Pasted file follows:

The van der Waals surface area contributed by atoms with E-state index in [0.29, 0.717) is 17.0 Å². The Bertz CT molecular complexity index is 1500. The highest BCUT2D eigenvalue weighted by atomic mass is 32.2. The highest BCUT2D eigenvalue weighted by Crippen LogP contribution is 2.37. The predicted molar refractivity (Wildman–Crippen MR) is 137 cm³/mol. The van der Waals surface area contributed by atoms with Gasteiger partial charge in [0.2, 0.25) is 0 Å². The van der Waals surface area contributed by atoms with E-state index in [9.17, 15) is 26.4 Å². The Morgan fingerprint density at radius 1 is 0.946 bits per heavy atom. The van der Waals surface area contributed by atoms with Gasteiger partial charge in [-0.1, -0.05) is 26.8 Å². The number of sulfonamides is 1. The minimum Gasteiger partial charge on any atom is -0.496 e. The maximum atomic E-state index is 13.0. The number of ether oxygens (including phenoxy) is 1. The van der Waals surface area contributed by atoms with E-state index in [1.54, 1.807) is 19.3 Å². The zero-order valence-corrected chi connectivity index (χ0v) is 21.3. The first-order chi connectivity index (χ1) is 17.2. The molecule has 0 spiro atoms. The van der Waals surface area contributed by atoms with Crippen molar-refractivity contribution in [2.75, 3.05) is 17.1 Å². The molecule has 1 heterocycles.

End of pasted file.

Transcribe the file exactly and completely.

The van der Waals surface area contributed by atoms with E-state index in [0.29, 0.717) is 17.0 Å². The Bertz CT molecular complexity index is 1500. The highest BCUT2D eigenvalue weighted by atomic mass is 32.2. The highest BCUT2D eigenvalue weighted by Crippen LogP contribution is 2.37. The predicted molar refractivity (Wildman–Crippen MR) is 137 cm³/mol. The van der Waals surface area contributed by atoms with Gasteiger partial charge in [0.2, 0.25) is 0 Å². The van der Waals surface area contributed by atoms with E-state index in [9.17, 15) is 26.4 Å². The Morgan fingerprint density at radius 1 is 0.946 bits per heavy atom. The van der Waals surface area contributed by atoms with Gasteiger partial charge in [-0.1, -0.05) is 26.8 Å². The number of sulfonamides is 1. The minimum Gasteiger partial charge on any atom is -0.496 e. The maximum atomic E-state index is 13.0. The number of ether oxygens (including phenoxy) is 1. The van der Waals surface area contributed by atoms with E-state index in [1.54, 1.807) is 19.3 Å². The zero-order valence-corrected chi connectivity index (χ0v) is 21.3. The first-order chi connectivity index (χ1) is 17.2. The molecule has 0 spiro atoms. The van der Waals surface area contributed by atoms with Crippen molar-refractivity contribution in [2.75, 3.05) is 17.1 Å². The molecule has 1 heterocycles.